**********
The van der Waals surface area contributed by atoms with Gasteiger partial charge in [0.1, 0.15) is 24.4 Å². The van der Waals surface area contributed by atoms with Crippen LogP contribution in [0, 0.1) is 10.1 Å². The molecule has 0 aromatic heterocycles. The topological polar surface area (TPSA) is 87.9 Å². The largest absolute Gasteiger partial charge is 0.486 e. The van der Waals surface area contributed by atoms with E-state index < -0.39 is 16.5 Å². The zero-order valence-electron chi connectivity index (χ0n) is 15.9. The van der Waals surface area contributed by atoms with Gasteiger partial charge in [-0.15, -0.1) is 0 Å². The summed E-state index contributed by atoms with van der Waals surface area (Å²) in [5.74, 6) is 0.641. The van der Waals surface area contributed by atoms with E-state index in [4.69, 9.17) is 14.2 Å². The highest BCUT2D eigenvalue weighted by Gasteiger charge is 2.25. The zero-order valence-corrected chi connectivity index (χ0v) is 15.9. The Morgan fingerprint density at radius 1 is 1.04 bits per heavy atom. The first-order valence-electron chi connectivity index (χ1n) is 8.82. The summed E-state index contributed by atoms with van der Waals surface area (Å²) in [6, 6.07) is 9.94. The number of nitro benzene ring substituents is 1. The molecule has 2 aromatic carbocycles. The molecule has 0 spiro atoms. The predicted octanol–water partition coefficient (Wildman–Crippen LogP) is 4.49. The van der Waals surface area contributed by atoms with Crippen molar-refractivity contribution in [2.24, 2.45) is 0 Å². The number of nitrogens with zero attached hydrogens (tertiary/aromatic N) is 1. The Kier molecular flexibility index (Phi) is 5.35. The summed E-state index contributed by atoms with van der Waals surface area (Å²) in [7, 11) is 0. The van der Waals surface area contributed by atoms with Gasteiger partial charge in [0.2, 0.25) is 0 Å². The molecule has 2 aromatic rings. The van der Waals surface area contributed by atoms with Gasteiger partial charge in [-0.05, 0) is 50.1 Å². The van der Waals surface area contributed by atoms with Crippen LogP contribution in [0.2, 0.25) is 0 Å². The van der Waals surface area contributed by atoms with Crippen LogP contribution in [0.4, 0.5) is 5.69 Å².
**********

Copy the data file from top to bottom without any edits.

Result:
The van der Waals surface area contributed by atoms with Gasteiger partial charge in [0.1, 0.15) is 24.4 Å². The van der Waals surface area contributed by atoms with Crippen LogP contribution in [0, 0.1) is 10.1 Å². The molecule has 0 aromatic heterocycles. The topological polar surface area (TPSA) is 87.9 Å². The largest absolute Gasteiger partial charge is 0.486 e. The van der Waals surface area contributed by atoms with E-state index < -0.39 is 16.5 Å². The zero-order valence-electron chi connectivity index (χ0n) is 15.9. The van der Waals surface area contributed by atoms with Gasteiger partial charge in [-0.15, -0.1) is 0 Å². The summed E-state index contributed by atoms with van der Waals surface area (Å²) in [5.74, 6) is 0.641. The van der Waals surface area contributed by atoms with E-state index in [4.69, 9.17) is 14.2 Å². The highest BCUT2D eigenvalue weighted by Gasteiger charge is 2.25. The zero-order valence-corrected chi connectivity index (χ0v) is 15.9. The Morgan fingerprint density at radius 1 is 1.04 bits per heavy atom. The first-order valence-electron chi connectivity index (χ1n) is 8.82. The summed E-state index contributed by atoms with van der Waals surface area (Å²) in [6, 6.07) is 9.94. The number of nitro benzene ring substituents is 1. The molecule has 2 aromatic carbocycles. The molecule has 0 spiro atoms. The predicted octanol–water partition coefficient (Wildman–Crippen LogP) is 4.49. The van der Waals surface area contributed by atoms with Crippen molar-refractivity contribution in [2.24, 2.45) is 0 Å². The number of nitrogens with zero attached hydrogens (tertiary/aromatic N) is 1. The Kier molecular flexibility index (Phi) is 5.35. The summed E-state index contributed by atoms with van der Waals surface area (Å²) in [7, 11) is 0. The van der Waals surface area contributed by atoms with Gasteiger partial charge in [0.2, 0.25) is 0 Å². The molecule has 2 aromatic rings. The van der Waals surface area contributed by atoms with Gasteiger partial charge in [-0.05, 0) is 50.1 Å². The van der Waals surface area contributed by atoms with Crippen LogP contribution in [0.2, 0.25) is 0 Å². The van der Waals surface area contributed by atoms with Crippen LogP contribution in [0.4, 0.5) is 5.69 Å².